The one criticism we do have is also its strength – the “everything-and-the-kitchen-sink” approach to site design. While the site does boast many attractive features – from the community forums, to the blog, to personal interviews with professional women, we don’t feel it’s absolutely necessary to repeat that information on every single section of the site you visit, especially when there is already section bars at the top of the site. It makes for a very cluttered experience, but we doubt that will seriously turn off any women want a place to go to share their experiences with others in similar situations.
“The long and short of it is that Maya’s Mom was inspired by real parents. The best things we’ve learned about parenting come from other parents’ experience, so we figured we’d create a place to find, share and save this information.”
Maya’s Mom is a parenting site that is focused on providing information that comes from parents’ own personal experiences. It’s a great site to visit if you are a new parent and don’t have a clue about your baby’s diaper rash, whether you should worry about that bump on the head, or just interested in making friends with other parents. With a very simple, eye-pleasing web design, and attractive features and clearly defined community rules, Maya’s Mom is an attractive choice for parents of all stripes. Maya’s Mom has, in addition to the now standard features such as “friends”, “journals”, “photos”, and “tags”, and “group”, in which members can pose questions asking for advice, or just thoughts on a particular topic.
Maya’s Mom, with its clean and cheerful interface, and growing community makes it a very friendly and fun destination for parents of all types. Its strength is in its community and its strong privacy features; users do not have to share information they don’t want others to see, and people can click on a “love it” icon to vote on a particular person’s profile. Although the site is for parents of all genders, the majority do appear to be women. Perhaps they will attract more dads as the site grows.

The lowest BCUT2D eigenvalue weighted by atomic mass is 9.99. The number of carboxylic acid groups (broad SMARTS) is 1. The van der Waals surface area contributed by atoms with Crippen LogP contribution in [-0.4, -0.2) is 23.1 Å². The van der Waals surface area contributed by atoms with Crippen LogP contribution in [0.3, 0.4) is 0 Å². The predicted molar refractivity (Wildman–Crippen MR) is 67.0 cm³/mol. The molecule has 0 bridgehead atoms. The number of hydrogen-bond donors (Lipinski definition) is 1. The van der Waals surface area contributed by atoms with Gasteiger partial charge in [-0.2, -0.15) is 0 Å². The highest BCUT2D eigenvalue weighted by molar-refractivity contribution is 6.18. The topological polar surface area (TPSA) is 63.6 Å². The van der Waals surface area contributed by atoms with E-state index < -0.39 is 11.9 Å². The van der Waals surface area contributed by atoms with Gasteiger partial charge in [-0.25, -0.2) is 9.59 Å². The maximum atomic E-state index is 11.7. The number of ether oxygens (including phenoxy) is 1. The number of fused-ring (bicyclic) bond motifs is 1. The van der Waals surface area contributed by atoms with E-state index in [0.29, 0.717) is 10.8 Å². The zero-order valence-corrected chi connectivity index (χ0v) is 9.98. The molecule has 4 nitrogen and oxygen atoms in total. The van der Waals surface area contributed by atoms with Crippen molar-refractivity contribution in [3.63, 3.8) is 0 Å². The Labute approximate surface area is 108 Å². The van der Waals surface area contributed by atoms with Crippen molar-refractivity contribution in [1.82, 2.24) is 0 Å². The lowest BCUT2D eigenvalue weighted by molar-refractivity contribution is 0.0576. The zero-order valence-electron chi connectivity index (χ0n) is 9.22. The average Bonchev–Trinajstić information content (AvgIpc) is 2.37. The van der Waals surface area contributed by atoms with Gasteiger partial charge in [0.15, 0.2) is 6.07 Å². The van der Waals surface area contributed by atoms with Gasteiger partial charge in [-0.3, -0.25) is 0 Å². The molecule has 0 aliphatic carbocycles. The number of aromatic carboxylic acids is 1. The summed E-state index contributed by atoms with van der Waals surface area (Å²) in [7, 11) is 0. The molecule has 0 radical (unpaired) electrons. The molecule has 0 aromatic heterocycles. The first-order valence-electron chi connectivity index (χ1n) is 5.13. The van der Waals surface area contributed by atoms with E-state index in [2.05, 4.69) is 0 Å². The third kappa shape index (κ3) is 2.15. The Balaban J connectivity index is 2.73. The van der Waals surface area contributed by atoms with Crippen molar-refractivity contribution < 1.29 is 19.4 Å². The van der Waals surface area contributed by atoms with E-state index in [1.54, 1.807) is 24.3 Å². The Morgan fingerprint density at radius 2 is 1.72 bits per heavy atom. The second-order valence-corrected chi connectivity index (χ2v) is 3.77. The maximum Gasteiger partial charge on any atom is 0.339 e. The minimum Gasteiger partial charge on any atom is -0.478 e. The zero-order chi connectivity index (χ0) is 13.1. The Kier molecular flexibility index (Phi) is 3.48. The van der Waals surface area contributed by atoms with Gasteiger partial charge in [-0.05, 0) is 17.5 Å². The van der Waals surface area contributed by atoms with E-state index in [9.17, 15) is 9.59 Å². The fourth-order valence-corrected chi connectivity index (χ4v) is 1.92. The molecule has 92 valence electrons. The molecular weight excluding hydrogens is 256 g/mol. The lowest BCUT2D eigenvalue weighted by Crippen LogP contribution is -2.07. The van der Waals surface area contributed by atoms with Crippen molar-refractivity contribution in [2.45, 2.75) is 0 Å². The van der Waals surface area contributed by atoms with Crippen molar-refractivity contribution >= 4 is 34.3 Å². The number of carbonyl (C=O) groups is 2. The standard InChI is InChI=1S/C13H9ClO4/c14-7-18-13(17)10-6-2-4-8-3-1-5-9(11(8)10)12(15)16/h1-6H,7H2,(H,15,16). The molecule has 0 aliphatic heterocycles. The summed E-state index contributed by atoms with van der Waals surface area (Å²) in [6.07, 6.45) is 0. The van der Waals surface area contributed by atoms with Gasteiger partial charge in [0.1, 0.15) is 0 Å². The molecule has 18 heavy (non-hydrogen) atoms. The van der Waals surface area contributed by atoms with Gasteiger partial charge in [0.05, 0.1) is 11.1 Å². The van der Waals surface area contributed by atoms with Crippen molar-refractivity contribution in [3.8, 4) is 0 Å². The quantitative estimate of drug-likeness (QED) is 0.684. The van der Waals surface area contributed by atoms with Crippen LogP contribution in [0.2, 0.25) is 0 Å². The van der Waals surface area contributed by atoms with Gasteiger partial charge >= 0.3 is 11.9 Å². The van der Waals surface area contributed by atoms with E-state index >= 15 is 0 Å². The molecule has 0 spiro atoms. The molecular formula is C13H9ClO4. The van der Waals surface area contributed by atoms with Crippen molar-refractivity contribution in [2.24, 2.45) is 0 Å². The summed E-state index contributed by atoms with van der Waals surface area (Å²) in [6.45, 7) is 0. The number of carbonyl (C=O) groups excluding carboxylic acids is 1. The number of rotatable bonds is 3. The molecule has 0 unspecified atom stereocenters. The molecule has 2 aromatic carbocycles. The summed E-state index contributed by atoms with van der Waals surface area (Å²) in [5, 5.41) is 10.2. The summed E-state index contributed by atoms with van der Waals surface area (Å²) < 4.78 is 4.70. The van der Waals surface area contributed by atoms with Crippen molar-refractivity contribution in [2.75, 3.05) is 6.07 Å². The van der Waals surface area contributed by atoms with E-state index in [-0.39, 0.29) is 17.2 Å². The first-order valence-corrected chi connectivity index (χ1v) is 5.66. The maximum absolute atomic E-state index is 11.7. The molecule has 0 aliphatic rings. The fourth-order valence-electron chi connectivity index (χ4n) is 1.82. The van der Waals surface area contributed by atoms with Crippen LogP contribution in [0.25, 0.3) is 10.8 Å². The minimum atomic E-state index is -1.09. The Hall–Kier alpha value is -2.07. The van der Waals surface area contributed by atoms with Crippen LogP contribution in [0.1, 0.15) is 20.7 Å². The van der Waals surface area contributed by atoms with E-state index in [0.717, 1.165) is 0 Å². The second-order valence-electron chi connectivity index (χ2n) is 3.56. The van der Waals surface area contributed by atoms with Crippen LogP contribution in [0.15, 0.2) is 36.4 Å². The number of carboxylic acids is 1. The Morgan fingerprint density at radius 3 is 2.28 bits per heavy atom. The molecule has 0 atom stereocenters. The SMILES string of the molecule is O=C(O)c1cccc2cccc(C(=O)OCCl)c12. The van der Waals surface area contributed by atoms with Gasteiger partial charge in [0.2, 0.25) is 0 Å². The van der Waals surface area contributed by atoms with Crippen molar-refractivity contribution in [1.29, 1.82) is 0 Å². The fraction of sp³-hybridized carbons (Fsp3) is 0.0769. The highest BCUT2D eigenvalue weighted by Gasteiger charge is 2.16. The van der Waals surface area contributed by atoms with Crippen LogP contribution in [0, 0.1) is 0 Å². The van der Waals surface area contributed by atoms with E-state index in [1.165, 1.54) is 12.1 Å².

Have fun meeting moms, finding great ideas and getting organized!
OpMom is a social networking site for mothers focused on gathering their own expert advice, schedule events with other moms, manage the family’s events, appointments, and even medical records. The site is very user-friendly, works with a number of browsers, including Firefox and Flock. It has firm privacy protections in place, so moms can avoid worrying about potential problems with identity theft. Its Family Health records feature, which allow mothers to store and manage their own and their family health records and medical appointments differentiates the site the most from other parenting social networks. As parents are asked to manage more and more of their own health care by insurance companies, personal medical records management is essential.